A pioneering project in Kerala aims to make excavation sites into eco-friendly heritage zones by supplying cycles to researchers, residents and tourists.
The coastal state of Kerala has launched a new initiative that will limit motor vehicles in archaeological sites, promote by the use of cycles and create alternate living practices. ‘Green Archaeology’, as the initiative is called, has already been put into practice in Pattanam village, the site of a significant excavation project to understand the origins of the Spice Route from India to the West two millennia ago. Cycles have been handed out to research staff and workers digging trenches in the village, about 25 km from Cochin, the commercial capital of the southern state.
“‘Green Archaeology’ initiative proposes to promote bicycling in the Muziris heritage zone,” says Prof. P J Cherian, the head of the Pattanam excavations that is investigating the early history of Muziris, a spice city that is believed to have existed in the region spread over the Ernakulam and Thrichur districts of Kerala more than two thousand years ago. The Kerala Council of Historical Research (KCHR), which is tasked with the excavation work, initially gifted cycles to its research team. “We hope it will encourage tourists and the residents to use cycles,” says Prof. Cherian, also the KCHR director. The overall objective of the initiative, according to him, is to encourage the use of bicycles and reduce the use of polluting vehicles in the area.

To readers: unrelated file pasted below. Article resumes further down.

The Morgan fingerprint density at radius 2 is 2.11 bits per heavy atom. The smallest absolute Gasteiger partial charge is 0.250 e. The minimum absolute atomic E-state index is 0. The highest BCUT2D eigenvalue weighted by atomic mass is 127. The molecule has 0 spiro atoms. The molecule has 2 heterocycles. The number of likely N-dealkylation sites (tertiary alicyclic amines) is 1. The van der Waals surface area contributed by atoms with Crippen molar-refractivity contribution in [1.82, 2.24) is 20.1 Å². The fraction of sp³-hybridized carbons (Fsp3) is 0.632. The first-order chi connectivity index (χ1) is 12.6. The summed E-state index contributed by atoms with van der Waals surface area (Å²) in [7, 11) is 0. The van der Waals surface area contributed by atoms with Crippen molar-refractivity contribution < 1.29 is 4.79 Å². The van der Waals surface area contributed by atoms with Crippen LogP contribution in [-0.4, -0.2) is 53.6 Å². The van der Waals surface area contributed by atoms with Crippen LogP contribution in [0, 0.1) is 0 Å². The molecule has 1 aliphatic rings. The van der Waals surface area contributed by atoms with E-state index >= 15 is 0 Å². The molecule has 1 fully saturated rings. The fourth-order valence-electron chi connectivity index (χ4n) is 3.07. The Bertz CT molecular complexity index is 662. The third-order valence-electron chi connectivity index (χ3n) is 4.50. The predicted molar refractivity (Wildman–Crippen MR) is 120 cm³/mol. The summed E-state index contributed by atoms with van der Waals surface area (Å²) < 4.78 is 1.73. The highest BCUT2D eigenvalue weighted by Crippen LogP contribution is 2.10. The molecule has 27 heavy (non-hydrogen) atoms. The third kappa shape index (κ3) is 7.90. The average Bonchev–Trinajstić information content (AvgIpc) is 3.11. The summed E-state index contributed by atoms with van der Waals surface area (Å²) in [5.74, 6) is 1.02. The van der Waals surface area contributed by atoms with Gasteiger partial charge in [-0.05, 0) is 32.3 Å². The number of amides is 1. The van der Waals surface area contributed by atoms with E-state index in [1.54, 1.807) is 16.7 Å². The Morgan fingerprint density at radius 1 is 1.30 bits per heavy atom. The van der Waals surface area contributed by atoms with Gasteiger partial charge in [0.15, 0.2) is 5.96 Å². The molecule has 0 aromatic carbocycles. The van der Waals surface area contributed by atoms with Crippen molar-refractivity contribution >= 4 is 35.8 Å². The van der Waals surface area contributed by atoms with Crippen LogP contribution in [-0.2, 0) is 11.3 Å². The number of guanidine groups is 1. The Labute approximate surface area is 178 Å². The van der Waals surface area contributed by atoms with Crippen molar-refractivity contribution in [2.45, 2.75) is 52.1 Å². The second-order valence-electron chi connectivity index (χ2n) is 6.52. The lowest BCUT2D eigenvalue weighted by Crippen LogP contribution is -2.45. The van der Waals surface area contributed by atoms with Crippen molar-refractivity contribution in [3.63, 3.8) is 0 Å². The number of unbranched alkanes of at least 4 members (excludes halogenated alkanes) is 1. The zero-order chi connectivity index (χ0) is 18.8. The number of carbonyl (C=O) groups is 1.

“This is conceived as an essential part of building up a model archaeology site, which is both environment and heritage friendly,” says Prof. Cherian. The ‘Green Archaeology’ initiative further aims to provide as many bicycles as possible to the villagers in Pattanam. “The village is mostly cycle-dependent and the residents have responded positively to the initiative,” he adds. The first cycles were handed over to Andrew Blair, an archaeologist from the Oxford University taking part in the excavations, and Ravi, the leader of the work force. Committed to the preservation of the archaeological wealth at Pattanam, KCHR is also planning organic farming of traditional spices, medicinal plants and flowering plants in the archaeological mound created by the project.
The KCHR will give women residents of the village the responsibility of being caretakers of the archaeological site. As part of the community archaeology and heritage management project, besides promoting the use of cycles, KCHR hopes to harness the vast traditional systems of knowledge of indigenous communities, showcase their rich heritage, and integrate this with ways to preserve the environment.
“We want to ensure the protection of the 100-acre archaeologically sensitive land and develop it into an eco-friendly heritage site,” says Prof. Cherian. Excavation work in Pattanam has revealed artifacts belonging to the Mediterranean, the Red Sea and the Indian Ocean region, hinting at the possibility of the existence of a port in the area. Muziris, an early port from where spice trade from Kerala is believed to have taken place with merchants in Rome and Alexandria, disappeared in the 13th century from a possible natural disaster like a flood.